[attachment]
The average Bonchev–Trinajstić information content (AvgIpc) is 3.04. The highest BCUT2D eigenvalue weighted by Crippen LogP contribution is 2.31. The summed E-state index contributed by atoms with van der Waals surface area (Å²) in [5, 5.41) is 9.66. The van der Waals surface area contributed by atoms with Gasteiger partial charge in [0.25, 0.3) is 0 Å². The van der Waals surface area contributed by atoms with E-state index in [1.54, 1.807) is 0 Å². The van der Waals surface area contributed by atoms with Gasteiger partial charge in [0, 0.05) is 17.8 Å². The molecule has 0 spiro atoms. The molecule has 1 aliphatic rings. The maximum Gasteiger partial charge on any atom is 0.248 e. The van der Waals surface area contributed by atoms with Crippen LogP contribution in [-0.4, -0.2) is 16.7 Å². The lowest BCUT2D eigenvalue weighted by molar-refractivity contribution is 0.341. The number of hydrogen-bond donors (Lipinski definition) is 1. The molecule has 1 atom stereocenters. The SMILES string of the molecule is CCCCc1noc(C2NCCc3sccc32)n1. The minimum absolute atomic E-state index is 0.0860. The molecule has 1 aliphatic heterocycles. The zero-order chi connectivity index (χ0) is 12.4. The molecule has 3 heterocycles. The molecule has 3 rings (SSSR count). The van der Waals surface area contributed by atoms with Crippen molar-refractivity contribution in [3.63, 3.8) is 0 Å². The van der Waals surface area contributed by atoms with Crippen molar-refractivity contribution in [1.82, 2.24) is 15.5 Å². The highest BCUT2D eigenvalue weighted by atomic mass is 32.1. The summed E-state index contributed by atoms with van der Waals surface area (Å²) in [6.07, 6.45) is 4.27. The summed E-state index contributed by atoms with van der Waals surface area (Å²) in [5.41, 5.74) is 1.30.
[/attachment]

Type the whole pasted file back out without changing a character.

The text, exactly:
The average Bonchev–Trinajstić information content (AvgIpc) is 3.04. The highest BCUT2D eigenvalue weighted by Crippen LogP contribution is 2.31. The summed E-state index contributed by atoms with van der Waals surface area (Å²) in [5, 5.41) is 9.66. The van der Waals surface area contributed by atoms with Gasteiger partial charge in [0.25, 0.3) is 0 Å². The van der Waals surface area contributed by atoms with E-state index in [1.54, 1.807) is 0 Å². The van der Waals surface area contributed by atoms with Gasteiger partial charge in [0, 0.05) is 17.8 Å². The molecule has 0 spiro atoms. The molecule has 1 aliphatic rings. The maximum Gasteiger partial charge on any atom is 0.248 e. The van der Waals surface area contributed by atoms with Crippen LogP contribution in [-0.4, -0.2) is 16.7 Å². The lowest BCUT2D eigenvalue weighted by molar-refractivity contribution is 0.341. The number of hydrogen-bond donors (Lipinski definition) is 1. The molecule has 1 atom stereocenters. The SMILES string of the molecule is CCCCc1noc(C2NCCc3sccc32)n1. The minimum absolute atomic E-state index is 0.0860. The molecule has 1 aliphatic heterocycles. The zero-order chi connectivity index (χ0) is 12.4. The molecule has 3 heterocycles. The molecule has 3 rings (SSSR count). The van der Waals surface area contributed by atoms with Crippen molar-refractivity contribution in [3.63, 3.8) is 0 Å². The van der Waals surface area contributed by atoms with Crippen molar-refractivity contribution in [1.82, 2.24) is 15.5 Å². The highest BCUT2D eigenvalue weighted by atomic mass is 32.1. The summed E-state index contributed by atoms with van der Waals surface area (Å²) in [6.07, 6.45) is 4.27. The summed E-state index contributed by atoms with van der Waals surface area (Å²) in [5.41, 5.74) is 1.30.